Jun 25 2012

StumbleUpon’s Steady Climb to Prominence

Category: social mediaGuest Author


Even though StumbleUpon has been around since 2001, it has only recently started to gain in mass popularity. And despite the fact that it lags behind social media giants such as Facebook and Twitter in membership, with Facebook clocking in at over 900-million users and Twitter topping 140 million, StumbleUpon’s relatively small 25-million users are currently contributing more than 50 percent of all referral traffic from the web’s leading social media sites (http://mashable.com/2011/08/19/stumbleupon-social-traffic/).

What does this mean for your company’s marketing efforts? It means it’s time to stumble on StumbleUpon and stumble hard.

How it Works

The way StumbleUpon works is similar to a search engine. But instead of going to the engine and typing in your search รก la Google or Bing, you basically tell the engine what general topics you prefer (astronomy, crafts, homemaking, technology, etc.) and then click the “stumble” button. The engine stumbles to a site that seems like something you’d like and if you do, you click the thumbs up, or “like” button, on the engine toolbar. The more likes or dislikes you feed it and the more you stumble around, the more the engine learns what you like and the harder it becomes to walk away from it. What site will it show you next? What new thing can you learn or funny video will you watch?

Users can also post a short review of the website to a site-specific comment page. If you’re curious about what other users think, just click the word balloon in the toolbar.

The engine has several more features, including a video-specific stumble engine and an internal stumbling option on the toolbar for larger websites such as Wikipedia, YouTube, FunnyorDie, Scientific American and WordPress called StumbleThru.

Stumble on Site Promotion

How does this work for marketing? It actually works in several ways. The most immediate approach is through direct marketing. StumbleUpon’s ad system, Paid Discovery, inserts paid advertisers’ sites directly into the users’ experience. No more than 5 percent of a user’s experience is Paid Discovery stumbles, but when you consider that each of the engine’s 25 million users spends an average of seven hours a month stumbling, that accounts for quite a few clicks. It also means that your company doesn’t need to create an ad. Your business website is the advertisement as the user stumbles directly onto it. The stumble works in the same way as the rest of the sites that appear through StumbleUpon; users can like or dislike the site, and post a comment on your site’s StumbleUpon comment page. This could be invaluable information for companies looking to appeal to certain user demographics. The only difference is that StumbleUpon lists in the toolbar that the user has stumbled on a paid advertising site, indicated by a green icon or “sponsor” notation.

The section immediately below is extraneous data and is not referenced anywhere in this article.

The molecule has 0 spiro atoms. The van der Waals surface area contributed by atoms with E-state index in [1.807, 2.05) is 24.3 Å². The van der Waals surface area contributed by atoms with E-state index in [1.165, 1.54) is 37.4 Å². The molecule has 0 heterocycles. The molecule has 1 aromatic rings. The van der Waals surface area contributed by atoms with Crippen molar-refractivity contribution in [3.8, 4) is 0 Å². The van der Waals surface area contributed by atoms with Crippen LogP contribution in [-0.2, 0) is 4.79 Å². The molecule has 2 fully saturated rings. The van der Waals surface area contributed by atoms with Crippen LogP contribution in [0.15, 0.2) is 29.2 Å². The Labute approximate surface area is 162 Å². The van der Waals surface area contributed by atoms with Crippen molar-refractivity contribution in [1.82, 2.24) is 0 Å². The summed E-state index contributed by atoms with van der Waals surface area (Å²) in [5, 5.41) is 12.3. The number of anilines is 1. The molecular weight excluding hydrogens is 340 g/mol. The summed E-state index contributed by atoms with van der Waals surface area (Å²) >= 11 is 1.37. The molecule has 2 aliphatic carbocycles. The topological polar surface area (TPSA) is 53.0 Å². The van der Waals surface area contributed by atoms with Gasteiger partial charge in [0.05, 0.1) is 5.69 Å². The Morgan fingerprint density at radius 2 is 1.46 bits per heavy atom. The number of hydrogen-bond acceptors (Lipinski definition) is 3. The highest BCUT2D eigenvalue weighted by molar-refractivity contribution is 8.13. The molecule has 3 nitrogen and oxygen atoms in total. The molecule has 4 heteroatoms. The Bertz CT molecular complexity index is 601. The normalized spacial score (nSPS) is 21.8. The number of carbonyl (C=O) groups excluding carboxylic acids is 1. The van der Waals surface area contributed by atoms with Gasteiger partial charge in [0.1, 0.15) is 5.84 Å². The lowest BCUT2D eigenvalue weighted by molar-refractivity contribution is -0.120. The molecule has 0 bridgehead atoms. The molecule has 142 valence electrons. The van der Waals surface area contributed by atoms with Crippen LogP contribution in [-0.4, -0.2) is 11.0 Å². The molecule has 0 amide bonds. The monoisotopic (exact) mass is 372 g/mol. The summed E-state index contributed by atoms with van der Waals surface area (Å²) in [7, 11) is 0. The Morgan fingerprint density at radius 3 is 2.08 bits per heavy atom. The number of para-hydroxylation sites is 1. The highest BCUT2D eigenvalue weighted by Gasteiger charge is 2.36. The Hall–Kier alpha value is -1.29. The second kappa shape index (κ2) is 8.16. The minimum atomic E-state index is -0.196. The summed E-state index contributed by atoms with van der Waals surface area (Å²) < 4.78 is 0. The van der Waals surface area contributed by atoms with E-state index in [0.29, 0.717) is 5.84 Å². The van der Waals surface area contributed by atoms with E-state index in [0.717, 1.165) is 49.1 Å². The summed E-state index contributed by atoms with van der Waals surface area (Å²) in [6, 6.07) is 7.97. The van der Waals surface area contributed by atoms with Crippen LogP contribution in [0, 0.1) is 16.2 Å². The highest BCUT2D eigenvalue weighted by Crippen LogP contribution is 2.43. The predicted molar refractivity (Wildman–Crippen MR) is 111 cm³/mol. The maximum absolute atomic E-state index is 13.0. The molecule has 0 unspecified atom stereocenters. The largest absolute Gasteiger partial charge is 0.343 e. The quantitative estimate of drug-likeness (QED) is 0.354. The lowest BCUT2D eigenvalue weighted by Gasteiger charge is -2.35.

Alternately, companies can also create a StumbleUpon channel, where users can follow your channel and stumble through pages that relate to your company’s interests. For example, the Spotify channel has about 165 pages and more than 3,200 followers as of early June 2012. Users can view the channel’s preferred pages on their channel page, or stumble through the pages. Alternately, they can follow the page and integrate it into their stumbling experience. Creating a company channel allows you to promote your company in a background manner by promoting sites that are relevant to your business.

Another option is to StumbleUpon your own website. As a StumbleUpon user, you can add pages from your website to the selection of webpages that the engine draws from. For example, if you have an online used bookstore with a blog section, you can add your blog posts to StumbleUpon. As a user you can set your preferences to all things relating to literature so that your user preferences, added pages and likes will be included in the pool of choices for book bugs. It’s a more subtle way of integrating your company into the rapidly growing engine, which currently includes more than three-million sites, but it vastly increases the chances of people who never would have considered visiting your site stumbling upon it.

Regardless of how you approach it, StumbleUpon is quickly becoming a leader in website referral traffic, and having your page included in their selection of sites appears to only improve your online visibility.

Anita Brady is the President of 123Print.com, a leading purveyor of promotional and office organization supplies like custom business cards, banners, photo mugs, memo pads and other items that combine high quality and customization with an affordable price.

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3 Responses to “StumbleUpon’s Steady Climb to Prominence”

  1. Abby says:

    I’ve only heard of this and never really get to try it yet. You have some great information here. I might ‘stumble’ on StumbleUpon and see for myself how it works!
    Abby recently posted..cool kids bean bagsMy Profile

  2. Philip says:

    I guess the fact that StumbleUpon can direct to a very interesting site that you didn’t know about is its best trait. I agree with you that it can really be addictive.
    Philip recently posted..most detailed jamorama guitar reviewMy Profile

  3. LI Advertising Agency says:

    Already tried StumbleUpon very helpful when you are doing some bookmarking for your favorite sites…